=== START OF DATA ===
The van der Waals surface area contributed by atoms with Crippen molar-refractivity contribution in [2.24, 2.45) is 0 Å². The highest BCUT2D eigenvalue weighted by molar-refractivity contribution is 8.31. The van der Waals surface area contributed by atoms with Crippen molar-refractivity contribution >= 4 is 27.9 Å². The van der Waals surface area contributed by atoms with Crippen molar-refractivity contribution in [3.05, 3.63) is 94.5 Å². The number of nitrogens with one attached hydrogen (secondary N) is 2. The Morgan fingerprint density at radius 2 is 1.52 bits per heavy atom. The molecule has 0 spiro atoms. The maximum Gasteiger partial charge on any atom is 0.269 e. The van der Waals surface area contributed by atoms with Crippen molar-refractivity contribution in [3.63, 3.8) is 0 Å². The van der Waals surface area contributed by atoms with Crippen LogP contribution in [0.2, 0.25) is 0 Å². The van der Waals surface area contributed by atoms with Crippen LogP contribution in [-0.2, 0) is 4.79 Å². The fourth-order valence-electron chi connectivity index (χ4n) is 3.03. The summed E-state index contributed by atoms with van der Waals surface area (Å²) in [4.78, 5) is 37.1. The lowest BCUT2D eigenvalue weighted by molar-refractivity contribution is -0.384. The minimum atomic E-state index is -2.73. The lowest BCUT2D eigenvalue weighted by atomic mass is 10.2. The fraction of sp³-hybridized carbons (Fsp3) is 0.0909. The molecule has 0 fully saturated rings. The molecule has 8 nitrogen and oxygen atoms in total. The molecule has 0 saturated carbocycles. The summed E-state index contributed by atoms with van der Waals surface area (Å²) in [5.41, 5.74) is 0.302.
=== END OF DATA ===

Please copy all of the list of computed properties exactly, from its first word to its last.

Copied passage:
The van der Waals surface area contributed by atoms with Crippen molar-refractivity contribution in [2.24, 2.45) is 0 Å². The highest BCUT2D eigenvalue weighted by molar-refractivity contribution is 8.31. The van der Waals surface area contributed by atoms with Crippen molar-refractivity contribution >= 4 is 27.9 Å². The van der Waals surface area contributed by atoms with Crippen molar-refractivity contribution in [3.05, 3.63) is 94.5 Å². The number of nitrogens with one attached hydrogen (secondary N) is 2. The Morgan fingerprint density at radius 2 is 1.52 bits per heavy atom. The molecule has 0 spiro atoms. The maximum Gasteiger partial charge on any atom is 0.269 e. The van der Waals surface area contributed by atoms with Crippen molar-refractivity contribution in [3.63, 3.8) is 0 Å². The van der Waals surface area contributed by atoms with Crippen LogP contribution in [0.2, 0.25) is 0 Å². The van der Waals surface area contributed by atoms with Crippen LogP contribution in [-0.2, 0) is 4.79 Å². The fourth-order valence-electron chi connectivity index (χ4n) is 3.03. The summed E-state index contributed by atoms with van der Waals surface area (Å²) in [4.78, 5) is 37.1. The lowest BCUT2D eigenvalue weighted by molar-refractivity contribution is -0.384. The minimum atomic E-state index is -2.73. The lowest BCUT2D eigenvalue weighted by atomic mass is 10.2. The fraction of sp³-hybridized carbons (Fsp3) is 0.0909. The molecule has 0 fully saturated rings. The molecule has 8 nitrogen and oxygen atoms in total. The molecule has 0 saturated carbocycles. The summed E-state index contributed by atoms with van der Waals surface area (Å²) in [5.41, 5.74) is 0.302.